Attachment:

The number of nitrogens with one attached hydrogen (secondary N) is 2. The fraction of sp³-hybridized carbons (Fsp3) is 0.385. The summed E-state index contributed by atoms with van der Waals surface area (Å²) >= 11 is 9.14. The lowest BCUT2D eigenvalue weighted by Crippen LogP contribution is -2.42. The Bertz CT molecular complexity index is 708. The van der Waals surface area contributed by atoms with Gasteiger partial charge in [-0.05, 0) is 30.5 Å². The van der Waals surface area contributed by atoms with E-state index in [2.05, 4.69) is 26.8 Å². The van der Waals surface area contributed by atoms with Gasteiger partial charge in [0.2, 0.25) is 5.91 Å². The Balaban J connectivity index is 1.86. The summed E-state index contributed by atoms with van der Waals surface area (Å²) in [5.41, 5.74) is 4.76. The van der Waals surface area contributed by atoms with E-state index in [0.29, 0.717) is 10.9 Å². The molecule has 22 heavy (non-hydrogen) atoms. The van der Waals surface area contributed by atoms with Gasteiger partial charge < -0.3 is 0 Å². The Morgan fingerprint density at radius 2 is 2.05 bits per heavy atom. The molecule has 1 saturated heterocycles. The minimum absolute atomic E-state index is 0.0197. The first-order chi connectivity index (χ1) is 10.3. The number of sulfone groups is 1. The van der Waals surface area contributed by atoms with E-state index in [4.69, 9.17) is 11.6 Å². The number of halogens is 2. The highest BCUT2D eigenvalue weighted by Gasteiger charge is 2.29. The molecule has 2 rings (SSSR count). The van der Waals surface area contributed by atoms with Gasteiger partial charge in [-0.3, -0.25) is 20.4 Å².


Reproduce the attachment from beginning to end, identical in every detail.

The number of nitrogens with one attached hydrogen (secondary N) is 2. The fraction of sp³-hybridized carbons (Fsp3) is 0.385. The summed E-state index contributed by atoms with van der Waals surface area (Å²) >= 11 is 9.14. The lowest BCUT2D eigenvalue weighted by Crippen LogP contribution is -2.42. The Bertz CT molecular complexity index is 708. The van der Waals surface area contributed by atoms with Gasteiger partial charge in [-0.05, 0) is 30.5 Å². The van der Waals surface area contributed by atoms with E-state index in [2.05, 4.69) is 26.8 Å². The van der Waals surface area contributed by atoms with Gasteiger partial charge in [0.2, 0.25) is 5.91 Å². The Balaban J connectivity index is 1.86. The summed E-state index contributed by atoms with van der Waals surface area (Å²) in [5.41, 5.74) is 4.76. The van der Waals surface area contributed by atoms with E-state index in [0.29, 0.717) is 10.9 Å². The molecule has 22 heavy (non-hydrogen) atoms. The van der Waals surface area contributed by atoms with Gasteiger partial charge < -0.3 is 0 Å². The Morgan fingerprint density at radius 2 is 2.05 bits per heavy atom. The molecule has 1 saturated heterocycles. The minimum absolute atomic E-state index is 0.0197. The first-order chi connectivity index (χ1) is 10.3. The number of sulfone groups is 1. The van der Waals surface area contributed by atoms with E-state index in [4.69, 9.17) is 11.6 Å². The number of halogens is 2. The highest BCUT2D eigenvalue weighted by Gasteiger charge is 2.29. The molecule has 2 rings (SSSR count). The van der Waals surface area contributed by atoms with Gasteiger partial charge in [-0.3, -0.25) is 20.4 Å².